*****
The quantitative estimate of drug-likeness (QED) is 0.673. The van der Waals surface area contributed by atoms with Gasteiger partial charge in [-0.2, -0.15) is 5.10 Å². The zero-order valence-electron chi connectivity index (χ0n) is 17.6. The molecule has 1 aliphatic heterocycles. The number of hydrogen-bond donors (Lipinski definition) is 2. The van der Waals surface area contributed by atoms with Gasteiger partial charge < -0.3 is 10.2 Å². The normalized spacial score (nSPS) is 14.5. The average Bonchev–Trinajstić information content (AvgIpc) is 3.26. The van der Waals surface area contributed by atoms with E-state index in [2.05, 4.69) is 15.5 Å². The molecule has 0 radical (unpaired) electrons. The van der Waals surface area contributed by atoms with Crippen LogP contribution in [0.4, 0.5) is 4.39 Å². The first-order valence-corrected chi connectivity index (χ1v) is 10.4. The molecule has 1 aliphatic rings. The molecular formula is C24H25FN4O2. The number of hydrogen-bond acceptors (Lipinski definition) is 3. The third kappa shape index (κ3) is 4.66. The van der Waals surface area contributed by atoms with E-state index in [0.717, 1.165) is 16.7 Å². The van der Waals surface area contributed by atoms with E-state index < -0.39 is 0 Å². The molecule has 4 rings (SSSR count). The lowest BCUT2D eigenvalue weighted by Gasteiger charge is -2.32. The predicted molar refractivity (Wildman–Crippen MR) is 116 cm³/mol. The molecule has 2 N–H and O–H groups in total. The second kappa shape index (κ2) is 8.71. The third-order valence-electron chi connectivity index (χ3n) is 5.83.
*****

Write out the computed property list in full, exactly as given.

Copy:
The quantitative estimate of drug-likeness (QED) is 0.673. The van der Waals surface area contributed by atoms with Gasteiger partial charge in [-0.2, -0.15) is 5.10 Å². The zero-order valence-electron chi connectivity index (χ0n) is 17.6. The molecule has 1 aliphatic heterocycles. The number of hydrogen-bond donors (Lipinski definition) is 2. The van der Waals surface area contributed by atoms with Gasteiger partial charge < -0.3 is 10.2 Å². The normalized spacial score (nSPS) is 14.5. The average Bonchev–Trinajstić information content (AvgIpc) is 3.26. The van der Waals surface area contributed by atoms with E-state index in [2.05, 4.69) is 15.5 Å². The molecule has 0 radical (unpaired) electrons. The van der Waals surface area contributed by atoms with Crippen LogP contribution in [0.4, 0.5) is 4.39 Å². The first-order valence-corrected chi connectivity index (χ1v) is 10.4. The molecule has 1 aliphatic rings. The molecular formula is C24H25FN4O2. The number of hydrogen-bond acceptors (Lipinski definition) is 3. The third kappa shape index (κ3) is 4.66. The van der Waals surface area contributed by atoms with E-state index in [0.717, 1.165) is 16.7 Å². The van der Waals surface area contributed by atoms with E-state index < -0.39 is 0 Å². The molecule has 4 rings (SSSR count). The lowest BCUT2D eigenvalue weighted by Gasteiger charge is -2.32. The predicted molar refractivity (Wildman–Crippen MR) is 116 cm³/mol. The molecule has 2 N–H and O–H groups in total. The second kappa shape index (κ2) is 8.71. The third-order valence-electron chi connectivity index (χ3n) is 5.83.